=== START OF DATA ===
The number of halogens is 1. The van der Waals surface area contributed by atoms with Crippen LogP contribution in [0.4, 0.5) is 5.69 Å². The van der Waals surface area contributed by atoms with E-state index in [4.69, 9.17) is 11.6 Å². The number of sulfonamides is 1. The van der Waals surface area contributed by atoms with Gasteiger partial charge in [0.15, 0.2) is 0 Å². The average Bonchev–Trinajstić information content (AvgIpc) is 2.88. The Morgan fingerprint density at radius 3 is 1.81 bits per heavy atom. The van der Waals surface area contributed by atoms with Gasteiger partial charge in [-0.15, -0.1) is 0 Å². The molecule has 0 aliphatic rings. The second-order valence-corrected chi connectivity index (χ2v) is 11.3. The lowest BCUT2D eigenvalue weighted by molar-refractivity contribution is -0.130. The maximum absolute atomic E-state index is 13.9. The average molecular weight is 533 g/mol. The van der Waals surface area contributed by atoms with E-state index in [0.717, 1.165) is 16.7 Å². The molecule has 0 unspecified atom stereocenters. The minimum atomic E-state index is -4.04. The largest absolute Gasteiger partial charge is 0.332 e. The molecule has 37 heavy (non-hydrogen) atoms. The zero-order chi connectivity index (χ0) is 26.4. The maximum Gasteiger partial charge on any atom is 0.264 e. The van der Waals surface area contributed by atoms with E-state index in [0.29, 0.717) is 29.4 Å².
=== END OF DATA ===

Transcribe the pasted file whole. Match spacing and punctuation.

The number of halogens is 1. The van der Waals surface area contributed by atoms with Crippen LogP contribution in [0.4, 0.5) is 5.69 Å². The van der Waals surface area contributed by atoms with E-state index in [4.69, 9.17) is 11.6 Å². The number of sulfonamides is 1. The van der Waals surface area contributed by atoms with Gasteiger partial charge in [0.15, 0.2) is 0 Å². The average Bonchev–Trinajstić information content (AvgIpc) is 2.88. The Morgan fingerprint density at radius 3 is 1.81 bits per heavy atom. The van der Waals surface area contributed by atoms with Gasteiger partial charge in [-0.15, -0.1) is 0 Å². The molecule has 0 aliphatic rings. The second-order valence-corrected chi connectivity index (χ2v) is 11.3. The lowest BCUT2D eigenvalue weighted by molar-refractivity contribution is -0.130. The maximum absolute atomic E-state index is 13.9. The average molecular weight is 533 g/mol. The van der Waals surface area contributed by atoms with E-state index in [0.717, 1.165) is 16.7 Å². The molecule has 0 unspecified atom stereocenters. The minimum atomic E-state index is -4.04. The largest absolute Gasteiger partial charge is 0.332 e. The molecule has 37 heavy (non-hydrogen) atoms. The zero-order chi connectivity index (χ0) is 26.4. The maximum Gasteiger partial charge on any atom is 0.264 e. The van der Waals surface area contributed by atoms with E-state index in [0.29, 0.717) is 29.4 Å².